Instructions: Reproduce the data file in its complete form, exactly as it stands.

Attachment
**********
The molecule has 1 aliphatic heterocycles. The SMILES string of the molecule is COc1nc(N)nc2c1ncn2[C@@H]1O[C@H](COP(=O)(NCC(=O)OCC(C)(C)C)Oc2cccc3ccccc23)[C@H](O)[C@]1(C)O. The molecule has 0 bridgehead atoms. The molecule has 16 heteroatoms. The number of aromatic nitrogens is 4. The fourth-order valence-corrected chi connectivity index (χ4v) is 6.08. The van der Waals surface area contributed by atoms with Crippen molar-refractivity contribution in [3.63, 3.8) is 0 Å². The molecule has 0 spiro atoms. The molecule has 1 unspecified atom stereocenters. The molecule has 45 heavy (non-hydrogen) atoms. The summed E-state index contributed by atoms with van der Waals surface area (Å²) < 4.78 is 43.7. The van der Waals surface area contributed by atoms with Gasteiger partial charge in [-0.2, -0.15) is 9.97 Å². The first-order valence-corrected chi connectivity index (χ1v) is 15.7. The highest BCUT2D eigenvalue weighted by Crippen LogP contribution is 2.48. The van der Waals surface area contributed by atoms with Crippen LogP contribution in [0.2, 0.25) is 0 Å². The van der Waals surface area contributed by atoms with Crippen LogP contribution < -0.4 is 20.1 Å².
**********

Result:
The molecule has 1 aliphatic heterocycles. The SMILES string of the molecule is COc1nc(N)nc2c1ncn2[C@@H]1O[C@H](COP(=O)(NCC(=O)OCC(C)(C)C)Oc2cccc3ccccc23)[C@H](O)[C@]1(C)O. The molecule has 0 bridgehead atoms. The molecule has 16 heteroatoms. The number of aromatic nitrogens is 4. The fourth-order valence-corrected chi connectivity index (χ4v) is 6.08. The van der Waals surface area contributed by atoms with Crippen molar-refractivity contribution in [3.63, 3.8) is 0 Å². The molecule has 0 spiro atoms. The molecule has 1 unspecified atom stereocenters. The molecule has 45 heavy (non-hydrogen) atoms. The summed E-state index contributed by atoms with van der Waals surface area (Å²) < 4.78 is 43.7. The van der Waals surface area contributed by atoms with Gasteiger partial charge in [-0.2, -0.15) is 9.97 Å². The first-order valence-corrected chi connectivity index (χ1v) is 15.7. The highest BCUT2D eigenvalue weighted by Crippen LogP contribution is 2.48. The van der Waals surface area contributed by atoms with Crippen LogP contribution in [0.2, 0.25) is 0 Å². The van der Waals surface area contributed by atoms with Crippen LogP contribution < -0.4 is 20.1 Å².